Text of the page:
In the back of James Tucker’s print studio and design shop, The Aesthetic Union, James and modern dancer, Alexa Eisner, bounce ideas off of one another. The two are planning their collaborative performance for The Midway Gallery’s artist tour and happy hour for Terrain: Navigating Landscape. This performance intends to spotlight the course of creation in the same way as James’ “process landscapes” exhibited in the show. The idea is to have Alexa embody the printing press with James inking the parts of her body that will make contact with a paper runway extending the length of the gallery. Sound recordings of the press will play in the gallery for the duration of the performance.
In the background the heavy sound of James’ 1952 Heidelberg Windmill drones on, a dense, mechanical, and steady noise. The aggressive hiss of air being sucked in and pushed out accompanies the monotonous shift of gears. As the machine carries on, Alexa adjusts her limbs in various positions. She momentarily raises her arms stiffly before dropping them choppily at various angles and then begins to experiment with her legs and feet, attempting to match the beat of the beastly machine. She glances at the press, seemingly assessing it before attempting another sequence. She takes a closer look, and discusses its various parts with James to better understand the machine she means to embody.
A drive to push the boundaries of printmaking is at the heart of James’ most recent projects. At the heart of James’ most recent projects is a drive to push the boundaries of printmaking. This desire inspired his “process landscapes” and are in turn are intrinsic to the planned performance with Alexa:
“I want to do something that people haven’t seen before when they think of printmaking. So I think this is a great way for people to be introduced to the artwork, which seems out of place in printmaking itself. So not using a press kinda fits the bill for what we’re doing,” James explains.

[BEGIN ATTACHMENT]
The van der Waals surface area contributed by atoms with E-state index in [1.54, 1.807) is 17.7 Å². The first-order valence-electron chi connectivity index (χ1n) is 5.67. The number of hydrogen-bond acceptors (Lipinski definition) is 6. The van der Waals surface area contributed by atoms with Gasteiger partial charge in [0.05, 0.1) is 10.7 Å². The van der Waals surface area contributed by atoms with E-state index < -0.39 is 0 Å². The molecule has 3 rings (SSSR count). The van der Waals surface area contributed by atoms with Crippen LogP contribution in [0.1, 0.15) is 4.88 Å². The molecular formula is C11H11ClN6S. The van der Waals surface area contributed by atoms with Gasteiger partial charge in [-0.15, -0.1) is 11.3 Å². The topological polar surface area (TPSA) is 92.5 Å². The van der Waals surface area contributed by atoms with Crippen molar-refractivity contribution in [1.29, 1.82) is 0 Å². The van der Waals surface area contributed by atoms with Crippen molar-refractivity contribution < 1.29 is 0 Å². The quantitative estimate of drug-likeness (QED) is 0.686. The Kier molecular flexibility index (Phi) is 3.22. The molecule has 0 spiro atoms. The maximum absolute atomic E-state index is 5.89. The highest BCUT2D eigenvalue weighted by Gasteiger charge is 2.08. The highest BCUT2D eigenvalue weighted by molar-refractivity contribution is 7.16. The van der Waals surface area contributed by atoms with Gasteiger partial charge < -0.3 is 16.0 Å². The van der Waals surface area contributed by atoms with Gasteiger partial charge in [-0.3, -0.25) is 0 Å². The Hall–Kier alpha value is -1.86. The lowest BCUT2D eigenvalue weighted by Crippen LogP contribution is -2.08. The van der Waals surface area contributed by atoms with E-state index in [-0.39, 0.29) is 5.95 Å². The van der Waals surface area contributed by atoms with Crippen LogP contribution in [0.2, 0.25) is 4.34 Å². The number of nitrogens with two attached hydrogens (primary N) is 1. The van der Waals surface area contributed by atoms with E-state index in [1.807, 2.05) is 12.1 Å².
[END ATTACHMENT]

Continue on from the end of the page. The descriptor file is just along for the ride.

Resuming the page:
For Alexa the performance is an opportunity to explore movement and the idea of the body as machine as she uses herself to portray the mechanisms of the press. Alexa elaborates:
“On one hand the body is already a machine. On the other hand machine is often viewed in juxtaposition to the body. This [performance] highlights both at once and perhaps dissolves that boundary. Machine as soft and organic. Body as precise and predictable. It's an exploration of boundary and the body relating to environment.“
With Alexa acting as the printing press by creating a print as she advances across the roll of paper, the performance itself will produce a huge print. For James, this print’s place in the larger scheme of the performance is secondary:
“The performance is something that’s really the art form in this; whereas the final product is not really the forefront of what is on my mind. And kinda capturing that in the documentation of the work is key to understanding why we do something like this. The [process landscapes] are remnants of what happened on the press, and this work is a remnant of what happened during the performance.”
Alexa, however, prefers to leave the value of the print itself up to the audience. She says:
“I never know where to place where the art is within the process of the things I do. [Whether the art is] the dance, what happens afterwards with the piece itself or the physical object, it’s kinda for whomever to decide whatever resonates with them.”
Don’t miss this one-of-a-kind collaboration with printmaker James Tucker and modern dancer, Alexa Eisner, at The Midway Gallery next Saturday, October 8, 2016 from 6pm to 9pm. RSVP here.
To learn more about James Tucker, please visit: http://www.theaestheticunion.com/
To learn more about Alexa Eisner, please visit: http://www.alexaeisner.com/
Follow James on instagram @theaestheticunion
Follow Alexa on instagram @alexaeyes
Written by Vanessa Wilson